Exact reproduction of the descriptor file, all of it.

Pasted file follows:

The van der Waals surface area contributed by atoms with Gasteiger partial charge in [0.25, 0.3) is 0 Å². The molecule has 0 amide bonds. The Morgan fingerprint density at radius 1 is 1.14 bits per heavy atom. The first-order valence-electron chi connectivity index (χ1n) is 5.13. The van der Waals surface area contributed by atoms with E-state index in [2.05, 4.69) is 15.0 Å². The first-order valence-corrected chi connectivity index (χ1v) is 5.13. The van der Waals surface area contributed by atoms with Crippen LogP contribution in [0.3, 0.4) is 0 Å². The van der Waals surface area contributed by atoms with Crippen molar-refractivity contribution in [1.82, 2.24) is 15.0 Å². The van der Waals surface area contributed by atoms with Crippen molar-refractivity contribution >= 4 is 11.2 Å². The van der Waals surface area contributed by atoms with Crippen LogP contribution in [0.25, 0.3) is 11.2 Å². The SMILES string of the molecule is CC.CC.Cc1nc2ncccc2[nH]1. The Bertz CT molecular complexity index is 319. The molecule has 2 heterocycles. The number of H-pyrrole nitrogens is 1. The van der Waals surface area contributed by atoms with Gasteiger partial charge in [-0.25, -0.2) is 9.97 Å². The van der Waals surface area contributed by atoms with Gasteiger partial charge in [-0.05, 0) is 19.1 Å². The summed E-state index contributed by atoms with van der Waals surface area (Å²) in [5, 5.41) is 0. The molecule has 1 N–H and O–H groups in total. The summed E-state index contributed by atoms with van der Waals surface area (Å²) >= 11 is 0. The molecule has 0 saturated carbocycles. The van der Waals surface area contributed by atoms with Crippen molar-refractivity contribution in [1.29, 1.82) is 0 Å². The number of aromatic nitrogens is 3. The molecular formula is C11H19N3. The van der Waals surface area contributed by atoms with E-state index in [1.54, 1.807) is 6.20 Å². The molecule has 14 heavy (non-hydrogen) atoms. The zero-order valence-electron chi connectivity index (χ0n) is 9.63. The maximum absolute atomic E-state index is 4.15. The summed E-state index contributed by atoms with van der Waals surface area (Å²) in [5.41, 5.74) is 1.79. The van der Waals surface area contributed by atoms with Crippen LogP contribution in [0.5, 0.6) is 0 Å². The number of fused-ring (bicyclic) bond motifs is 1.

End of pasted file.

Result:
The van der Waals surface area contributed by atoms with Gasteiger partial charge in [0.25, 0.3) is 0 Å². The molecule has 0 amide bonds. The Morgan fingerprint density at radius 1 is 1.14 bits per heavy atom. The first-order valence-electron chi connectivity index (χ1n) is 5.13. The van der Waals surface area contributed by atoms with E-state index in [2.05, 4.69) is 15.0 Å². The first-order valence-corrected chi connectivity index (χ1v) is 5.13. The van der Waals surface area contributed by atoms with Crippen LogP contribution in [0.3, 0.4) is 0 Å². The van der Waals surface area contributed by atoms with Crippen molar-refractivity contribution in [1.82, 2.24) is 15.0 Å². The van der Waals surface area contributed by atoms with Crippen molar-refractivity contribution >= 4 is 11.2 Å². The van der Waals surface area contributed by atoms with Crippen LogP contribution in [0.25, 0.3) is 11.2 Å². The SMILES string of the molecule is CC.CC.Cc1nc2ncccc2[nH]1. The Bertz CT molecular complexity index is 319. The molecule has 2 heterocycles. The number of H-pyrrole nitrogens is 1. The van der Waals surface area contributed by atoms with Gasteiger partial charge in [-0.25, -0.2) is 9.97 Å². The van der Waals surface area contributed by atoms with Gasteiger partial charge in [-0.05, 0) is 19.1 Å². The summed E-state index contributed by atoms with van der Waals surface area (Å²) in [5, 5.41) is 0. The molecule has 1 N–H and O–H groups in total. The summed E-state index contributed by atoms with van der Waals surface area (Å²) >= 11 is 0. The molecule has 0 saturated carbocycles. The van der Waals surface area contributed by atoms with Crippen molar-refractivity contribution in [1.29, 1.82) is 0 Å². The number of aromatic nitrogens is 3. The molecular formula is C11H19N3. The van der Waals surface area contributed by atoms with E-state index in [1.54, 1.807) is 6.20 Å². The molecule has 14 heavy (non-hydrogen) atoms. The zero-order valence-electron chi connectivity index (χ0n) is 9.63. The maximum absolute atomic E-state index is 4.15. The summed E-state index contributed by atoms with van der Waals surface area (Å²) in [5.41, 5.74) is 1.79. The van der Waals surface area contributed by atoms with Crippen LogP contribution in [0.5, 0.6) is 0 Å². The number of fused-ring (bicyclic) bond motifs is 1.